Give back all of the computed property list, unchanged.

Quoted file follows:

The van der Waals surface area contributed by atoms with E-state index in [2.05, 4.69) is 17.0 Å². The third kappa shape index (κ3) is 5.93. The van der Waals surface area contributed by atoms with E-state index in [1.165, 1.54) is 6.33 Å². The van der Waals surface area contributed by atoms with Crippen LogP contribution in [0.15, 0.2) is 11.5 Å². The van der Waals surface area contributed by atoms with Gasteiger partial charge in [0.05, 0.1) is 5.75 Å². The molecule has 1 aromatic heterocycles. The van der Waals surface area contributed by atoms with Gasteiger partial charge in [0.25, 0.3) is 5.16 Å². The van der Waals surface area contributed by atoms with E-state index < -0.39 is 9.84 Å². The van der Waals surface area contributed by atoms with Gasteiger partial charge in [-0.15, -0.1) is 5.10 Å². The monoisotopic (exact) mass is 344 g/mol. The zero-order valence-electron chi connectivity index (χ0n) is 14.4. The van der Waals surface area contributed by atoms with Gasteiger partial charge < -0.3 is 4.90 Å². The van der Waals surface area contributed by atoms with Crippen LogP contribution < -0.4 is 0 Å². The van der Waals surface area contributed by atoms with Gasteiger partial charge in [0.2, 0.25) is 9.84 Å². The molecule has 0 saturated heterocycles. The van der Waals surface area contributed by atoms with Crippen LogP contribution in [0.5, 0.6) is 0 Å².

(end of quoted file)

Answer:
The van der Waals surface area contributed by atoms with E-state index in [2.05, 4.69) is 17.0 Å². The third kappa shape index (κ3) is 5.93. The van der Waals surface area contributed by atoms with E-state index in [1.165, 1.54) is 6.33 Å². The van der Waals surface area contributed by atoms with Crippen LogP contribution in [0.15, 0.2) is 11.5 Å². The van der Waals surface area contributed by atoms with Gasteiger partial charge in [0.05, 0.1) is 5.75 Å². The molecule has 1 aromatic heterocycles. The van der Waals surface area contributed by atoms with Gasteiger partial charge in [0.25, 0.3) is 5.16 Å². The van der Waals surface area contributed by atoms with E-state index < -0.39 is 9.84 Å². The van der Waals surface area contributed by atoms with Gasteiger partial charge in [-0.15, -0.1) is 5.10 Å². The monoisotopic (exact) mass is 344 g/mol. The zero-order valence-electron chi connectivity index (χ0n) is 14.4. The van der Waals surface area contributed by atoms with Gasteiger partial charge < -0.3 is 4.90 Å². The van der Waals surface area contributed by atoms with Crippen LogP contribution < -0.4 is 0 Å². The van der Waals surface area contributed by atoms with Gasteiger partial charge in [0.2, 0.25) is 9.84 Å². The molecule has 0 saturated heterocycles. The van der Waals surface area contributed by atoms with Crippen LogP contribution in [0.5, 0.6) is 0 Å².